Nobel Laureates Esther Duflo and Abhijit Banerjee have a new piece in the New York Times. A reasonable summary of their position might be that they would like American economic policy to more closely resemble the economic policies of the Eurozone. This would include much higher taxes and also much more generous social welfare programs. They also claim that higher taxes and higher spending on social welfare programs would not significantly reduce work effort. They suggest that incentive effects are greatly overrated.
Note that the Eurozone is dramatically poorer than the US, with a per capita GDP of about $40,000 in 2018, vs. $62,600 in the US. Eurozone workers have lower productivity and they work far fewer hours. Eurozone incomes are comparable to those earned by residents of Mississippi.
Clearly there is no necessary contradiction here. Eurozone workers may work far fewer hours for reasons unrelated to “incentives”. But each time I ask a progressive to tell me why the Eurozone is so much poorer than America, they are completely unable to come up with an explanation that is even remotely plausible. (Thus “culture” doesn’t explain why the hours worked gap only opened up during my lifetime.)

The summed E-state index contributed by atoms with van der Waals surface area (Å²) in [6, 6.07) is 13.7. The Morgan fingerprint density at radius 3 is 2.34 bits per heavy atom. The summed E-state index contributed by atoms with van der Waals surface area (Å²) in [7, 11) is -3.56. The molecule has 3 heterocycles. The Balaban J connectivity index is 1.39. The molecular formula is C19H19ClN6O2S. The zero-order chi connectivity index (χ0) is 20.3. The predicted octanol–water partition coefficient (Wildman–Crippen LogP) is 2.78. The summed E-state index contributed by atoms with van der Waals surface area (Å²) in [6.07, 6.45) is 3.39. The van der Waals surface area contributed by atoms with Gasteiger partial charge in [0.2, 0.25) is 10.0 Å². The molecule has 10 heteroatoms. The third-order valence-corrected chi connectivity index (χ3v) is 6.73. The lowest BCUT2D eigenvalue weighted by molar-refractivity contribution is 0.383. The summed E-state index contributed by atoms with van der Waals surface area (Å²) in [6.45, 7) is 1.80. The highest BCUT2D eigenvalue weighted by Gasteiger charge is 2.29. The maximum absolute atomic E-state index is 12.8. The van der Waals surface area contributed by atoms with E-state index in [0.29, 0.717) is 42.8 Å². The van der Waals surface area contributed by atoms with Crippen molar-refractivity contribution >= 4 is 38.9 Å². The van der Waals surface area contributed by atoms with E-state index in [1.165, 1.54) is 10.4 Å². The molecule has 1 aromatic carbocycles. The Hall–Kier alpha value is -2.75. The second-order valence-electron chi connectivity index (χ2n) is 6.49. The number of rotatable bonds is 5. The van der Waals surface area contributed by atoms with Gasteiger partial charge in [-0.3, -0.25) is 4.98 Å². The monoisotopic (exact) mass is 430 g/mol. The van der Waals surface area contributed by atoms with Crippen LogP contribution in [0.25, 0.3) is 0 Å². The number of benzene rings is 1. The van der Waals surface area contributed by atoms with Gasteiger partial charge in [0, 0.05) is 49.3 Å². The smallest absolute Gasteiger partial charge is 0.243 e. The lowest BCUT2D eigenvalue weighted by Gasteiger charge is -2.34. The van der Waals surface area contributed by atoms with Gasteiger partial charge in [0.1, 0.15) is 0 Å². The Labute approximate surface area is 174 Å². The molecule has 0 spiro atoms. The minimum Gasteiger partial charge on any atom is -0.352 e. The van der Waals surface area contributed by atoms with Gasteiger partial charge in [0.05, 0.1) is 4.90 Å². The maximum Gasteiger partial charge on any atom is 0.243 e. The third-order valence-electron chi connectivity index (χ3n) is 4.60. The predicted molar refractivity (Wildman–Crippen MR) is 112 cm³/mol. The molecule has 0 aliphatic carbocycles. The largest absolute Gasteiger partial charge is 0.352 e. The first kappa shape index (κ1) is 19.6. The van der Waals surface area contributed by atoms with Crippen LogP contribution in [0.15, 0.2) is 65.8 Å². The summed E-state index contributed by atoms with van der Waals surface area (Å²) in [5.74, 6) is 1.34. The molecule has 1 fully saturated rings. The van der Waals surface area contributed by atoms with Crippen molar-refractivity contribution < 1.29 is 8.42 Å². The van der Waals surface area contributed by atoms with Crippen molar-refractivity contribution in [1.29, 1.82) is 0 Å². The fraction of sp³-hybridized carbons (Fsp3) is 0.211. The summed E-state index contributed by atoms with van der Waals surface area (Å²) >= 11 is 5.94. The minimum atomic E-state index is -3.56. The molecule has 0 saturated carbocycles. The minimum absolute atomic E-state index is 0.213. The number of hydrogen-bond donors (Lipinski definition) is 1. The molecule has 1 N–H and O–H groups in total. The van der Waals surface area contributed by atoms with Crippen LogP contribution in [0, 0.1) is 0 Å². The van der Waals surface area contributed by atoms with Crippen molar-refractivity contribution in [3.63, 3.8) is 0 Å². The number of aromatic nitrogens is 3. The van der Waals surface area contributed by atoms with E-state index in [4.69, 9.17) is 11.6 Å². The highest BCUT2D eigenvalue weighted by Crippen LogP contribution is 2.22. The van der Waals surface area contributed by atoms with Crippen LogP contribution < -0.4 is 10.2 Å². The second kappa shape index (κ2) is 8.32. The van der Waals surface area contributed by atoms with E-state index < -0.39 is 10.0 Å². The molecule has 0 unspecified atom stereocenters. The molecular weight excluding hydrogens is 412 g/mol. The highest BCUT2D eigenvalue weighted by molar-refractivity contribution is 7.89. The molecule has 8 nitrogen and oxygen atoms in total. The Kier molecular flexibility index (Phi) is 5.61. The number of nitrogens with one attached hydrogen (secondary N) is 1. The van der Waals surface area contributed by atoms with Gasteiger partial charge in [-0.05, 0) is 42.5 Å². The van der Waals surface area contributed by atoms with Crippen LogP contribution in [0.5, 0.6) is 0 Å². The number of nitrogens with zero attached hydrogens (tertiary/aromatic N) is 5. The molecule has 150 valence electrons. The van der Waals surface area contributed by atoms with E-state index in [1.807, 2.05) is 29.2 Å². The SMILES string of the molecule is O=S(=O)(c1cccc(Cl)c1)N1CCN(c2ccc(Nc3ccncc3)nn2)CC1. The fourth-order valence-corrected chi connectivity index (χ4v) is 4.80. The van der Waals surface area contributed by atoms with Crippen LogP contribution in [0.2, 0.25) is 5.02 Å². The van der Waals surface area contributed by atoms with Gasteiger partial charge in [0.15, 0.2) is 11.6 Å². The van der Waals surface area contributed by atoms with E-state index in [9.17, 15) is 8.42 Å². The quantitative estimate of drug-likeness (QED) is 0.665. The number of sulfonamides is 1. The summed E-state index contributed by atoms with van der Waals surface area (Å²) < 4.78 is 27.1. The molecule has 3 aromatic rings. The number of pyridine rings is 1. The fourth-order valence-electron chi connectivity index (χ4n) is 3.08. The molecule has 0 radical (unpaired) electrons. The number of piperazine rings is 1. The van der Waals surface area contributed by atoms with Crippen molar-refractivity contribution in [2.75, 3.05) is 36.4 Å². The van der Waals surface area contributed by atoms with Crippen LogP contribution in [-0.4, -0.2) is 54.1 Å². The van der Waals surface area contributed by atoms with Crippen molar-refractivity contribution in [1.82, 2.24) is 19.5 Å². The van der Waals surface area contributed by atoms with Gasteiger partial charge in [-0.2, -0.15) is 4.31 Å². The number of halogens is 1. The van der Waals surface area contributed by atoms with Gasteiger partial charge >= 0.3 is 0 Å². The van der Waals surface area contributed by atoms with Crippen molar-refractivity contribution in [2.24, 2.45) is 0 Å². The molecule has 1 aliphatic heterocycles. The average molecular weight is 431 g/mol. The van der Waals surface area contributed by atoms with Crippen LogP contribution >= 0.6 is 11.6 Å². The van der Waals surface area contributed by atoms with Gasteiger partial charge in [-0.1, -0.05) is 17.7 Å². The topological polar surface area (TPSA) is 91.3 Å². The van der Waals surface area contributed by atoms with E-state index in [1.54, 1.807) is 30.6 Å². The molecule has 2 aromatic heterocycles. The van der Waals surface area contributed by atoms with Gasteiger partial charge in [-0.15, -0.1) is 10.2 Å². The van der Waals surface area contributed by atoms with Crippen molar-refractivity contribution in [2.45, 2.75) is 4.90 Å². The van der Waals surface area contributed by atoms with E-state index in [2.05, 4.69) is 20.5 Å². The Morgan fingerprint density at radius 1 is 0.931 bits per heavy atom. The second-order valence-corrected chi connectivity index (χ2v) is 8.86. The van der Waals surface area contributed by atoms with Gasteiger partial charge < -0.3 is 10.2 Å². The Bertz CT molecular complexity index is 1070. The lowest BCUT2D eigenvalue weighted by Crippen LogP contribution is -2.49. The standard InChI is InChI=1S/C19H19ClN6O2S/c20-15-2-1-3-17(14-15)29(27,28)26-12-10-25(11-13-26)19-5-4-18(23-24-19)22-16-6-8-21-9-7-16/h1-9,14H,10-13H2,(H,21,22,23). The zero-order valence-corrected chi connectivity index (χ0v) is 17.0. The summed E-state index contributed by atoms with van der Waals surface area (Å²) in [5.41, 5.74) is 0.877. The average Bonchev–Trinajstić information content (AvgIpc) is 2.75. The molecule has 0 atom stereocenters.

In contrast, I do have an explanation for the gap. I believe that incentive effects are greatly underrated and that Eurozone residents have much less incentive to work than Americans.
PS. Please confine comments to the subject of the post. I’m not taking any position on whether the European economic system is better or worse than the US system. Comments that make normative claims about either system will be ignored.